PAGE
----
I bought a Mac Mini before Christmas as a replacement for my ageing Windows 7 PC. There was no doubt that I was attracted to the prettiness of Apple computers, especially the edge-thin new iMac. In fact, I’d waited for months for the release of the new all-in-one desktop. Unfortunately, when it appeared it was £100 more than I had expected, and this finally persuaded me against it. It was, indeed, too expensive.
For those abandoning Windows PCs, however, there is another excellent option. For £499 you can get a bottom of the range Mac Mini. This means you have to supply your own keyboard, mouse, monitor and even DVD drive, but you still end up with the full Mac experience. I went for the slightly more expensive Mini: the quad core, 2.3GHz version with 1TB hard drive for £679. I wanted a bit more grunt for running Sibelius Sound Library. Buying a Mini also had one other advantage. With the exception of the expensive 27-inch iMac, all other flavours of Mac apart from the Minis come with memory that cannot be changed. This means you can upgrade the memory only when purchasing. Unfortunately, buying memory from Apple is like buying a cup of tea from Claridges: expensive but not discernibly better. I also had no idea how much I’d need. I could have ended up spending a fortune upgrading the memory, with no discernable benefit, or not putting in enough and permanently crippling my system. A Mac Mini comes with 4GB of memory that can be expanded by the user to 16GB. This allows you to upgrade when you see the need.
My next worry was how compatible it would be with all of my old Windows peripherals. Would I face another expense as I replaced my old USB external hard drives, keyboard, mouse, scanner, USB mini piano and even an old external CD/DVD drive? In fact, they all worked perfectly. The keyboard (for writing, not playing) was a bit odd, since some of the keys were in different places, but there are various tweaks you can make with free software, and it is now much like my old Windows keyboard. There is one glorious exception to this, however: the Windows key no longer does anything, This, for me, is a huge boon whilst using Sibelius; it used to drive me mad when I accidently hit the Windows key instead of Alt or Ctrl and the Start Menu popped up.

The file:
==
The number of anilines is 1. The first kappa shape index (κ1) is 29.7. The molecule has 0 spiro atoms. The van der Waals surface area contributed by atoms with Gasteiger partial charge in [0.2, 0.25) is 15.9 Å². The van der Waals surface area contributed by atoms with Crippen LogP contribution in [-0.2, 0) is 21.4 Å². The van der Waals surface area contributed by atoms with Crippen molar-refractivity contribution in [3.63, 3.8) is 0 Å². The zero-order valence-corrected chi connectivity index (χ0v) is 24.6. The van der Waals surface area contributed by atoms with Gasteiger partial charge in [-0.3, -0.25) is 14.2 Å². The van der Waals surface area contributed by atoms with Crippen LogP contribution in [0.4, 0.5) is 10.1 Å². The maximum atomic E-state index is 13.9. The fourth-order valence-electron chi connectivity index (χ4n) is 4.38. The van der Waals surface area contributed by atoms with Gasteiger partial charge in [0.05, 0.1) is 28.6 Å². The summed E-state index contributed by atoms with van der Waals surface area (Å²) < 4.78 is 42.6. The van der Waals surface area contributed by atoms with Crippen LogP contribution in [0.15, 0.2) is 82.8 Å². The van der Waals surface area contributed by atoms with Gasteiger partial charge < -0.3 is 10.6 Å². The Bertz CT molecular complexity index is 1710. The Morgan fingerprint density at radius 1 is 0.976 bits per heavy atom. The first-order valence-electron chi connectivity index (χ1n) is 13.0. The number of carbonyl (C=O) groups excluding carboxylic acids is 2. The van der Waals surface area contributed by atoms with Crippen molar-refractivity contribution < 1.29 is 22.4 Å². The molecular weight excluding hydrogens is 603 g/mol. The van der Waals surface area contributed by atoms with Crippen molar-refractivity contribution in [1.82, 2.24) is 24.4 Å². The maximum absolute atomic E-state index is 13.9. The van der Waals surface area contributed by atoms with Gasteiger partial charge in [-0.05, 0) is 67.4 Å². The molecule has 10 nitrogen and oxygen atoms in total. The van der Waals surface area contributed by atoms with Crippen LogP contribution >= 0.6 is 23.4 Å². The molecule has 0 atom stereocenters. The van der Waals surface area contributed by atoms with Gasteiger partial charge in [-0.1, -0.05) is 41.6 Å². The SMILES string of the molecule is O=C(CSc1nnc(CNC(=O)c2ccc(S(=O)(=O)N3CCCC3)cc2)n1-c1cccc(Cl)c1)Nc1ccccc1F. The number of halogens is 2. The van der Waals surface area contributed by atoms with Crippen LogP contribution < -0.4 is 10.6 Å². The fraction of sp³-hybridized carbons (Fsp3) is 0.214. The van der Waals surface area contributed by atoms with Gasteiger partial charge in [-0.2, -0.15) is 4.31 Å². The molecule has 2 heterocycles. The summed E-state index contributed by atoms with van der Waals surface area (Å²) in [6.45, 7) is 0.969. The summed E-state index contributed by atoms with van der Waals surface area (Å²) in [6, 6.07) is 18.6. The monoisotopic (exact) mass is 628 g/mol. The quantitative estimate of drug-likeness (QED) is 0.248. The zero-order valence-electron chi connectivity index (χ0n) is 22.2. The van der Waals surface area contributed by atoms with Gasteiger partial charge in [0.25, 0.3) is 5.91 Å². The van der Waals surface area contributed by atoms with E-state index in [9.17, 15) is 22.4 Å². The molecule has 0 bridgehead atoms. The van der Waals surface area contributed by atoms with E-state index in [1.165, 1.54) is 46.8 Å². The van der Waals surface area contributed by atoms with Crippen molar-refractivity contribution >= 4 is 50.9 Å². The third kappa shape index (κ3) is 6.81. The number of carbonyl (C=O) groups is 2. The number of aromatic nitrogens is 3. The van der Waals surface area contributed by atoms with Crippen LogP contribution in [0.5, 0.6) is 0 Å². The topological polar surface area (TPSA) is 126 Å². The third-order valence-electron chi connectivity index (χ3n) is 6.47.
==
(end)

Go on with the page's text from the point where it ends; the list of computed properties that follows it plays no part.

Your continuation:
It would be unfair of me to compare the performance of my new machine to my Windows PC. That was very old indeed, so it will come as no surprise to say that the new Mac is smooth and fast. For those used to Windows 7 I would say that transferring to OSX10 is quite painless. They share an awful lot in common. Windows Explorer and Mac Finder are quite similar (though I still prefer Explorer I must admit), so too are the Taskbar and Dock. There are the same concepts of desktop, trash and so on. You won’t be able to use Internet Explorer, though there are so many excellent browsers now that that hardly matters. The real benefits of Mac come when you have already bought into the Apple ecosystem. I already owned an iPhone. This seamlessly integrates with the Mac. If I type a note, it appears on my Mac. If I take a photo, it appears on my Mac. An open tab on my phone appears on the desktop. And so on and vice versa. Cloud technology isn’t, of course, exclusive to Apple but Microsoft is a long way behind with integrating their phone and tablets in Windows 8, an operating system that has anyway had mixed reviews.